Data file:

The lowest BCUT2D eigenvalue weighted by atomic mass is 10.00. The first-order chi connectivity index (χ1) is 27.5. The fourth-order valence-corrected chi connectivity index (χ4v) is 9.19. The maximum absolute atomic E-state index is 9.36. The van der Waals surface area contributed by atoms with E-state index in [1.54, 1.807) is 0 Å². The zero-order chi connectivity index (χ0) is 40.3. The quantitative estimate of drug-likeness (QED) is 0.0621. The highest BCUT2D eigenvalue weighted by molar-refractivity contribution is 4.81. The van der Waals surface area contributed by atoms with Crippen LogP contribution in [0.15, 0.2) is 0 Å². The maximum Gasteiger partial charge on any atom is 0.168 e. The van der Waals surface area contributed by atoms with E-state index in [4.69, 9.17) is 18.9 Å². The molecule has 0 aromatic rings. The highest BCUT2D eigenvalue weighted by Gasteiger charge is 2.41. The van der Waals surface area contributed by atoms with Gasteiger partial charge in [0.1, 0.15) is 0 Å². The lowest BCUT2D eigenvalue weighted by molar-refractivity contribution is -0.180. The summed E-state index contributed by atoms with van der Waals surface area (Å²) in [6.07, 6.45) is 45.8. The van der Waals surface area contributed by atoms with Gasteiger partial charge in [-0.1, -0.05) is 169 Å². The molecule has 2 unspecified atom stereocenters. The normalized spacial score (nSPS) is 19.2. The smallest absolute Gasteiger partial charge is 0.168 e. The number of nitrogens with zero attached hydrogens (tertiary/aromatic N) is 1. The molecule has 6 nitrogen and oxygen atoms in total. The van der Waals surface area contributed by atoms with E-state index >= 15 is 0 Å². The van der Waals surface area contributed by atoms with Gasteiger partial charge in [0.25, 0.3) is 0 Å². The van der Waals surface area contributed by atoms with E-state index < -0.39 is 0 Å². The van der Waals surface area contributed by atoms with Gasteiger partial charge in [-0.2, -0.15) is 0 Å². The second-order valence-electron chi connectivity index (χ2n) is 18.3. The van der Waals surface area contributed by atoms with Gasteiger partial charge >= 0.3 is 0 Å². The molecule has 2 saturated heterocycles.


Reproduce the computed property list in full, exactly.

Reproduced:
The lowest BCUT2D eigenvalue weighted by atomic mass is 10.00. The first-order chi connectivity index (χ1) is 27.5. The fourth-order valence-corrected chi connectivity index (χ4v) is 9.19. The maximum absolute atomic E-state index is 9.36. The van der Waals surface area contributed by atoms with E-state index in [1.54, 1.807) is 0 Å². The zero-order chi connectivity index (χ0) is 40.3. The quantitative estimate of drug-likeness (QED) is 0.0621. The highest BCUT2D eigenvalue weighted by molar-refractivity contribution is 4.81. The van der Waals surface area contributed by atoms with Crippen LogP contribution in [0.15, 0.2) is 0 Å². The maximum Gasteiger partial charge on any atom is 0.168 e. The van der Waals surface area contributed by atoms with E-state index in [4.69, 9.17) is 18.9 Å². The molecule has 0 aromatic rings. The highest BCUT2D eigenvalue weighted by Gasteiger charge is 2.41. The van der Waals surface area contributed by atoms with Gasteiger partial charge in [0.1, 0.15) is 0 Å². The lowest BCUT2D eigenvalue weighted by molar-refractivity contribution is -0.180. The summed E-state index contributed by atoms with van der Waals surface area (Å²) in [6.07, 6.45) is 45.8. The van der Waals surface area contributed by atoms with Gasteiger partial charge in [-0.1, -0.05) is 169 Å². The molecule has 2 unspecified atom stereocenters. The normalized spacial score (nSPS) is 19.2. The smallest absolute Gasteiger partial charge is 0.168 e. The number of nitrogens with zero attached hydrogens (tertiary/aromatic N) is 1. The molecule has 6 nitrogen and oxygen atoms in total. The van der Waals surface area contributed by atoms with E-state index >= 15 is 0 Å². The van der Waals surface area contributed by atoms with Gasteiger partial charge in [0.25, 0.3) is 0 Å². The van der Waals surface area contributed by atoms with E-state index < -0.39 is 0 Å². The van der Waals surface area contributed by atoms with Gasteiger partial charge in [-0.2, -0.15) is 0 Å². The second-order valence-electron chi connectivity index (χ2n) is 18.3. The van der Waals surface area contributed by atoms with Gasteiger partial charge >= 0.3 is 0 Å². The molecule has 2 saturated heterocycles.